The senate chair said that a motion to censure the dean of COLSA was tabled at the 1/31/2011 senate meeting, in compliance with a procedure established by the senate on 9/10/2007. The Agenda Committee of the Faculty Senate has discussed the case with appropriate administrators and faculty on both sides of the issue. Because of the complexity of the matter, the Agenda Committee has referred the case without prejudice, to the senate’s Professional Standards Committee. The Professional Standards Committee will inquire into the situation, attempt to mediate a mutually agreeable resolution and, if no resolution is reached, make a recommendation concerning censure to the Faculty Senate Agenda Committee and the Faculty Senate. The motion of censure will then be debated and voted upon by the Faculty Senate.
IV. Minutes – The minutes of the previous Faculty Senate meeting were approved.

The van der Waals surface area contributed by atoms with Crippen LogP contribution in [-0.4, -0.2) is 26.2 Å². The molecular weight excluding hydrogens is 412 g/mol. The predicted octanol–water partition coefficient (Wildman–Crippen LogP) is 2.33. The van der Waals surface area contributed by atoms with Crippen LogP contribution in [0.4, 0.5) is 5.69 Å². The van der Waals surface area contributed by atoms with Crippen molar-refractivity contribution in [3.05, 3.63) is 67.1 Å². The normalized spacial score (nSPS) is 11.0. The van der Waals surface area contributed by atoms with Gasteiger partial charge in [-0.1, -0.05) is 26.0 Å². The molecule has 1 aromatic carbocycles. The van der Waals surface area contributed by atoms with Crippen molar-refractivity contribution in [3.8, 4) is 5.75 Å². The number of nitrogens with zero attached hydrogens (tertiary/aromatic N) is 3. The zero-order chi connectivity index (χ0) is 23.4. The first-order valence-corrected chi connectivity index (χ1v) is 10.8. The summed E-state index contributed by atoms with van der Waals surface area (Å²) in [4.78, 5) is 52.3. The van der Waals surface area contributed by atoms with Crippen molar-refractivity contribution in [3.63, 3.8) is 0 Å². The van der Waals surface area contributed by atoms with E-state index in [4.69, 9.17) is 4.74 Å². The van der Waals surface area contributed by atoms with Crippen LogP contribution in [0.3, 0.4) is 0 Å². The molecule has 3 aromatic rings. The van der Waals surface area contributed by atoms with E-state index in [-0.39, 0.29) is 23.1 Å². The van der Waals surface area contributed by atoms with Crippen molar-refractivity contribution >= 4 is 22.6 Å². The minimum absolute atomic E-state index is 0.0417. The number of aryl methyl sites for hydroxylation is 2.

V. NEASC accreditation process preview – Lisa MacFarlane described the upcoming accreditation process which the university will undergo in conjunction with the New England Association of Schools and Colleges. She said that accreditation is a peer review process with colleagues at peer institutions and is very necessary to have. Accreditation is how higher education holds itself to high standards so that others will not be tempted to try to oversee higher education standards. Accreditation is also a pre-requisite for federal and state financial aid and other funding. NEASC is sensitive to the particular mission of the institution and requires transparency, candor and documentation. Accreditation occurs every ten years, with a mid-point review every five years. The university must show that it complies with the eleven NEASC standards and will collect data for that this summer and look for any gaps. During the last accreditation cycle, UNH named three areas of emphasis, and that worked well. The president’s cabinet will make a decision as to whether it wishes to do that again and will clear the plan with NEASC. In the fall and winter of 2011/12, the university will continue to collect data and will set up a committee structure and the charges on which those committees will work for about a year. In the summer of 2012, the writing will be done on the self study. Lisa MacFarlane will look at what the committees write and will prepare a unified document. In the winter of 2013, the draft will be circulated generally for input. In the summer of 2013, the document will go to NEASC for a preliminary read, and then UNH will make revisions. Site visits will occur that October; and in the summer of 2014, the final report will go to NEASC. That report will include both goals and accomplishments; and the goals will form the basis of the next report to NEASC.